With an increasingly attacking game and net skills, he has become many pundits’ tip for a breakthrough Major run. Still only 20, he has a decent enough draw to set a fourth-round showdown with his idol, Federer, their first meeting aside from the Hopman Cup a fortnight ago—though the Swiss may first have to negotiate a man who has troubled him before, Gael Monfils.
The fourth young player to have broken from the pack in the last year is Medvedev, up to 16 from 65 last year via his first three titles, and he has already been runner-up in Sydney this month with wins over Murray, Raonic and Tsonga. He, too, is a big and expressive player, and if he gets past David Goffin, could be looking at Djokovic in the fourth round.
Another young player who stand out is No27 seed Alex de Minaur, age just 19, and one of the more slight and speedy new stars to emerge in the last year. But his first seed may be Nadal in Round 3.
Nadal, with one title and three finals to his name in Melbourne, is playing his first main-tour event since retiring injured against Juan Martin del Potro at the US Open. Once past de Minaur, he could move on to two of the biggest challenges on a tennis court, Isner or Anderson. The latter in particular has proven himself an increasingly impressive opponent into his 30s. Just ask Federer and Isner, who were beaten by him in successive marathons at Wimbledon last summer.
Meanwhile, at the other end of his half is last year’s runner-up, one of a small band of men to have won a Major title, Cilic. His, though, is in tough section that includes Andrey Rublev, Fernando Verdasco, then Murray, Bautista Agut or Khachanov, all before a possible Federer rematch.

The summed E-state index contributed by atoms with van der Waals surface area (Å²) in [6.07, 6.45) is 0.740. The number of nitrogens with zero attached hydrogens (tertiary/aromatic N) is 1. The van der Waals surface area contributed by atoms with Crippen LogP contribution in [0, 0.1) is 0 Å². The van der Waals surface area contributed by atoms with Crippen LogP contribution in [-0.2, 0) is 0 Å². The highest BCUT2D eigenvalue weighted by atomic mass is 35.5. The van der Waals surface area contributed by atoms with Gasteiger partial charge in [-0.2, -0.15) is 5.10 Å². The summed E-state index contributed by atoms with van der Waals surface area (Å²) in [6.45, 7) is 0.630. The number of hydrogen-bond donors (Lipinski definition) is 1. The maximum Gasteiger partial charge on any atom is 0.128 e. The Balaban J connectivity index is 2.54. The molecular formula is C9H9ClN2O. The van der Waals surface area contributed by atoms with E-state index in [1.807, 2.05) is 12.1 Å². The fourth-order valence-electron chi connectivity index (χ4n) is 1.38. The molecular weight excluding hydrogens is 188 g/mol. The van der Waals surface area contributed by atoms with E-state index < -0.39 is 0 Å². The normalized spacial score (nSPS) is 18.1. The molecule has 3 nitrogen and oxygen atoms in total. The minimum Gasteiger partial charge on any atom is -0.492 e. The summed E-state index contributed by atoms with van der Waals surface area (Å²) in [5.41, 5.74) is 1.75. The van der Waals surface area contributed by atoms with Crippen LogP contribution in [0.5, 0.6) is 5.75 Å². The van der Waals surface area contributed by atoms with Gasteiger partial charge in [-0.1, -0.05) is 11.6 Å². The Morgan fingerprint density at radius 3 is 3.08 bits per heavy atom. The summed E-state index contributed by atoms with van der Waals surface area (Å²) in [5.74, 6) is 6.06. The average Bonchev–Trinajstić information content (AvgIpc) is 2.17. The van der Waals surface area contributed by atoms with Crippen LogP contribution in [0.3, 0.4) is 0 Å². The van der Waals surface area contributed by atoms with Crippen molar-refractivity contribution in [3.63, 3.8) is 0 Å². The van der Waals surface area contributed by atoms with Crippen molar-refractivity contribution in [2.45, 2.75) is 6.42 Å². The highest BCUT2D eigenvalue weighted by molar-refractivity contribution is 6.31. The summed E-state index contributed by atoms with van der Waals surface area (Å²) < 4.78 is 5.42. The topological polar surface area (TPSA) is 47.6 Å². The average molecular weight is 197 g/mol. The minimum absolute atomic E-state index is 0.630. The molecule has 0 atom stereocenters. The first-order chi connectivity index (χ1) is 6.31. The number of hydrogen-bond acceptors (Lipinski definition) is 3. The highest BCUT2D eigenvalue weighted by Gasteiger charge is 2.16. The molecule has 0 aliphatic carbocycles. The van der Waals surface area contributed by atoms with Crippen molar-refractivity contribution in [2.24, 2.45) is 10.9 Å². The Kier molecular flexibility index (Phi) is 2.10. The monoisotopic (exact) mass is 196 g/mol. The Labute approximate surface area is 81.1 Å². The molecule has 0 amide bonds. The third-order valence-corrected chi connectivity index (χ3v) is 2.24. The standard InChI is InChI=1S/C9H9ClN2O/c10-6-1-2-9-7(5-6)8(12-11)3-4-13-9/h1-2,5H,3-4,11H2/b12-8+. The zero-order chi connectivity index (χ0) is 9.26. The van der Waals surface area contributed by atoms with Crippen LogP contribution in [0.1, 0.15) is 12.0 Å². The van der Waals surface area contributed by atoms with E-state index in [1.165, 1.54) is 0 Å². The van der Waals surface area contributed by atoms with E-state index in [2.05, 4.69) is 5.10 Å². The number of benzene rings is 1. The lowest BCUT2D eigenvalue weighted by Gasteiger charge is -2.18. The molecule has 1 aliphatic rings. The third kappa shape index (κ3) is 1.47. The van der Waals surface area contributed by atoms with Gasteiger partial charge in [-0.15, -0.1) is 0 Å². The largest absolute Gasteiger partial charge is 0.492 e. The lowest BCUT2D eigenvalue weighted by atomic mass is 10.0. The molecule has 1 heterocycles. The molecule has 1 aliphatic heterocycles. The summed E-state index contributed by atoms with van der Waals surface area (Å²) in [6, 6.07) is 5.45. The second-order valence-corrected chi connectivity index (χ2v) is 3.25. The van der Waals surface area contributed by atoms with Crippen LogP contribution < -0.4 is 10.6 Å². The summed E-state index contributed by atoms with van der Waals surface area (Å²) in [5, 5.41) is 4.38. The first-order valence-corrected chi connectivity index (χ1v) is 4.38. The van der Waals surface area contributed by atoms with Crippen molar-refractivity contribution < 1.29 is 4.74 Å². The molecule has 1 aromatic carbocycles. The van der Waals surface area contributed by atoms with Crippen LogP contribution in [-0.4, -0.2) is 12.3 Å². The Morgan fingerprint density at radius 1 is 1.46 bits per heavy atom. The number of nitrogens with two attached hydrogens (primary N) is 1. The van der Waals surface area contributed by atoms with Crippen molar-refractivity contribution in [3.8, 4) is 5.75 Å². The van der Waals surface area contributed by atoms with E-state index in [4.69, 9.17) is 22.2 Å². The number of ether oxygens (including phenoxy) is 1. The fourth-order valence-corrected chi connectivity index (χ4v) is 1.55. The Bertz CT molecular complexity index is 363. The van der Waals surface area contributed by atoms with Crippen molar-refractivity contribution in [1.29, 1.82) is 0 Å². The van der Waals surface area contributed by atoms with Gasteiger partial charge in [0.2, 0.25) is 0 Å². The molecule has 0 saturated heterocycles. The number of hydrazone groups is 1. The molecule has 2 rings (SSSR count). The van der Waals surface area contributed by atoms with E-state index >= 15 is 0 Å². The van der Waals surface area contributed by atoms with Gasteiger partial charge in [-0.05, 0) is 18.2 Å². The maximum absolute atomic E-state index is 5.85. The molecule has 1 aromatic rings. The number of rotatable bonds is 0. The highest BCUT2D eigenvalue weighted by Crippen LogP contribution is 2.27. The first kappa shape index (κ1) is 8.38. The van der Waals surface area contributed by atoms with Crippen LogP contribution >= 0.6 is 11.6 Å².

Former champs in draw: Djokovic x6, Federer x6 (defending), Nadal x1, Wawrinka x1
Former finalists in draw: Murray x5, Tsonga x1, Cilic x1
Missing seeds: del Potro, Richard Gasquet
Britons in draw, and first opponents:
Murray (PR) vs Bautista Agut (22)
Edmund (13) vs Berdych
Norrie vs Taylor Fritz
NB Dan Evans also in last round of qualifying
Draw size 128: 32 seeds; 16 qualifiers; eight wild cards
R2 Tsonga or Martin Klizan
R3 First seed Denis Shapovalov (25)
R4 Seeds are Goffin (21) and Medvedev (15)
QF Seeds are Fabio Fognini (12), Pablo Carreno Busta (23), Philipp Kohlschreiber (32), Kei Nishikori (8)
SF Zverev and Thiem are top seeds
R1 Aljaz Bedene
R2 Chardy or Ugo Humbert
R3 First seed Simon (29)
R4 Seeds are Hyeon Chung (24) and Raonic (16)
QF Seeds are Coric (11), Marco Cecchinato (17) Lucas Pouille (28), Thiem (7)
SF Djokovic and Nishikori are top seeds
R1 Denis Istomin
R3 First seed Monfils (30)
R4 Seeds are Tsitsipas (14) and Nikoloz Basilashvili (19)
QF Seeds are Cilic (6), Verdasco (26), Bautista Agut (22), Khachanov (10)
SF Nadal and Anderson are top seeds
R1 James Duckworth
R2 Matthew Ebden or Jan-Lennard Struff
R3 First seed de Minaur (27)
R4 Seeds are Edmund (13) and Diego Schwartzman (18)
QF Seeds are Anderson (5), Steve Johnson (31), Grigor Dimitrov (20), Isner (9)
SF Federer and Cilic are top seeds
Discover the Australian Open schedule here
Find more background at Seeds & champs, facts & figures—setting the scene as first Major kicks off Down Under
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BIOGRAPHY: Ethan Hazard
BIOGRAPHY: Daniel Sturridge